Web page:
Yes I've read many posts here about Kaito and you thoughtful and detailed posts about other Japanese favorites. I enjoy reading them for the education because I know so little about the cuisine, but at this point I think I'd be too intimidated to navigate the menu on my own.

                                1. re: Island

                                  Yummmm, mini-lattice pies...

                                  Oh don't count yourself out for fear of intimidation at Kaito - it's the most welcoming place one can find in Sushi that's authentic. Really. Afterall you can even order rolls there... (But why? :-) ) However the mention above was just so you can note the location, as they're closed for lunch...

                                  However one thing worth mentioning since they're a traditionally run Sushi shop is that they start their prep several hours before opening. So if you happen to be there in the mid-to-late afternoon, even if they're not yet open for business, it's an interesting thing to watch. Just politely ask and say that you'll be a fly on the wall, and if you're good about it I can't see why they'd say no. (I've watched their prep many a time, but I'm a crazy regular so I can't go by my personal experience...)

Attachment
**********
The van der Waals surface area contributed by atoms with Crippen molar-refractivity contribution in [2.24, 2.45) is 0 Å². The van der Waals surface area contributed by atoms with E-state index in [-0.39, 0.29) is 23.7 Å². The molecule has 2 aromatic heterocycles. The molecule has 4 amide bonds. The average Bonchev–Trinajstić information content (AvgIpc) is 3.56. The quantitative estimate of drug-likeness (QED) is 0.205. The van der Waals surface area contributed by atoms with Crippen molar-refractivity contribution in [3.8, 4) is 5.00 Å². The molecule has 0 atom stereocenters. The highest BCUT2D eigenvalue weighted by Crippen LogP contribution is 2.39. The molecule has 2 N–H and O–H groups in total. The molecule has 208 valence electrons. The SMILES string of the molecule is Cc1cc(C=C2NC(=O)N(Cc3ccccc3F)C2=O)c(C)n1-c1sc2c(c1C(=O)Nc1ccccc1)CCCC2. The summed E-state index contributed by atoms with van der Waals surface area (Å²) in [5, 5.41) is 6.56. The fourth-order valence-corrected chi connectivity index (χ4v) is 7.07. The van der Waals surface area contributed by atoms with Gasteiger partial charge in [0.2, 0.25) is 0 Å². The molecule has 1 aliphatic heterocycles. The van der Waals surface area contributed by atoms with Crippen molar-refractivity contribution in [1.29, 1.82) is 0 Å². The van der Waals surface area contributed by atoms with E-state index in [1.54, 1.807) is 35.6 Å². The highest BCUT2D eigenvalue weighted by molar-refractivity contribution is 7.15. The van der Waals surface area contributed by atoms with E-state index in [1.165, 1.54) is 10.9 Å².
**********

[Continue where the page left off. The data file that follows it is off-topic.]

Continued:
While other Sushi bars are busy defrosting and opening up all sorts of trays and packs during prep, at Kaito you'll be seeing the real thing. This includes the careful maintenance of their knives, which is alone worth seeing whether or not you're a fan of Sushi or seafood...

                  2. Thank's cg!
                    Wish we had more of these shops on every corner.
                    Can't wait to stock up on goodies of balsamic, sea salts, olives and French mustards.

                    8 Replies
                    1. re: Beach Chick

                      I live nearby so I stopped in after a workout at L.A. fitness.